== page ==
Along the shores of Moosehead Lake, Roger Paradise starts the engine of the 1964 Cessna 180 small seaplane.
Paradise is the chief pilot for the Currier’s Flying Service, which has been melting ice on the 40-mile-long lake since at least the 1990s.
This story is part of the Maine Public” Climate Driven: Delving deeper into Maine’s response, one region at a timeseries.
“I doubt there’s any ice left,” Paradise said from the side of the plane. “Whatever has been damaged, we’ve had quite a bit of wind and rain.”
It’s early May, and Paradise says ice was officially announced about a week ago—on April 28, a little earlier than usual. To make a declaration, Paradise flew over Moosehead to see if there was enough open water for Katahdin’s steamer to cross the lake, from Greenville to the Northeast Carry.
“If the ship has to maneuver a lot, it doesn’t go out,” he explained. “There’s still too much ice out there. It has to be able to go up there, sail smoothly, all the way to the top.”
When Currier took over the job, it continued a nearly 200-year tradition, which began in 1848. According to Sue Currier, anticipation builds each spring as the lake ice melts. The contest is being held at a local business, and people are calling out to him with the same question: When does the ice run out?
“It’s still a big responsibility. I feel it! Big time,” said Paradise.
“He!” said Currier. “Because it is an important date that you record in history. So you want to be as accurate as possible.”
Currier and Paradise aren’t the only ice keepers in Maine. Records have been collected by generations of families, logging companies, general stores, and even dates engraved on barns. The tradition continues today, with volunteers still reporting the date each year.
“What’s really amazing to me is that it wasn’t collected for scientific reasons, as far as I know, ever,” said Glenn Hodgkins, a research hydrologist with the US Geological Survey based in Augusta.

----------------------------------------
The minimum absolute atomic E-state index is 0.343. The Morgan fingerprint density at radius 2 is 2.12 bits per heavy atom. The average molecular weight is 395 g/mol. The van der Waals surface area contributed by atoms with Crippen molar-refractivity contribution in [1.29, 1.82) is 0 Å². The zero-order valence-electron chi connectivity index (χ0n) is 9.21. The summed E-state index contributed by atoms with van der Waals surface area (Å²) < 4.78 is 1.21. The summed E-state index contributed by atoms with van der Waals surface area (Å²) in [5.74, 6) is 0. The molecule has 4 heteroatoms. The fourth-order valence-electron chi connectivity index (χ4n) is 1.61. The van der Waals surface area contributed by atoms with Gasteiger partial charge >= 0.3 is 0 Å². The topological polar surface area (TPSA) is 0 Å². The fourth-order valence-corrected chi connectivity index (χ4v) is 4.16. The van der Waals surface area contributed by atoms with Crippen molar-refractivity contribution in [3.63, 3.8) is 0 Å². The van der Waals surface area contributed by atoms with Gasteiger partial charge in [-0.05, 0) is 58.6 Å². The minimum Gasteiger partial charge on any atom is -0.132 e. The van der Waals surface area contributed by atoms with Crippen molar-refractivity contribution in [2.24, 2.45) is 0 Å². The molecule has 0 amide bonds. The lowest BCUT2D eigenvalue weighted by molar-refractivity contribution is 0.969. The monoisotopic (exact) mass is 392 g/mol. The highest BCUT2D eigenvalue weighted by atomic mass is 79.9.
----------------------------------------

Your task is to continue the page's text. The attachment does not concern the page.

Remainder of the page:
More than two decades ago, Hodgkins began collecting historical data on melting ice and looking at its relationship to air temperature and climate. Using records from 29 lakes, Hodgkins found that over 150 years, ice melt occurred earlier with an average of nine days north and west of Maine, and an average of 16 days further south.
“But it proved, because Mainers tracked it and saved it over the years, it proved to be a valuable scientific record,” Hodgkins said.
Hodgkins said the trend could affect winter recreation, from snowmobiling to ice fishing. Dan Linda Bacon, lead lake assessment section in Maine’s Department of Environmental Protection, said earlier ice melts also have a major effect on biology — specifically, phytoplankton, which can start growing and multiplying earlier after the ice melts.
“When you have a lake that has more nutrients in it than it should be in it, it gives a longer period of time for the algae population to take over completely,” Bacon said. “And you end up with a lake that’s really like green bean soup for a longer period of time during the summer.”
Bacon said large algal blooms had already begun in lakes along the south and coast: at Long Pond in Parsonsfield; and Georges Pond, in Hancock County, where residents spent hundreds of thousands of dollars in 2020 treating water. Until about 20 years ago, Bacon said cooler temperatures helped reduce that risk. But he says shorter seasons of ice, and warmer water, will make it worse.
“It doesn’t take much to change a lake,” Bacon said. “We have a lot of lakes in the state of Maine right on the shore.”
For a large lake like Moosehead, Bacon says the concern is less urgent, as it takes longer to warm up with such a large volume of water.
But Tristan Taber, with the Lake Stewards of Maine, says Moosehead will not be immune from climate change. Taber says that if you extrapolate historical trends, they show that the average ice melt could potentially occur about two weeks earlier in 2070, compared to about two centuries earlier. Add that to the possible early fall frost dates, and Taber says the average ice season could potentially be cut by up to a month.
“There’s a real possibility that there might be risk here,” Taber said. “And that risk comes with thinking about the proliferation of cyanobacteria, with thinking about the availability of less environment, habitat for cold water fisheries, and then the risk of invasive species finding a foothold.”
Taber and other experts say that to help mitigate the change, local residents need to be guardians of their lakes and ponds. That means installing culverts near roads, adding vegetative supports along lake shores to help deal with storm water, and carefully considering the effects of development and erosion near bodies of water.
Meanwhile, scientists say they will continue to rely on ice melt data – and local ice melt observers in Maine – to continue a centuries-old tradition.
Robbie Feinberg reported on and wrote this story. Esta Pratt-Kielley produced the video.
This story was provided through a media partnership with Public.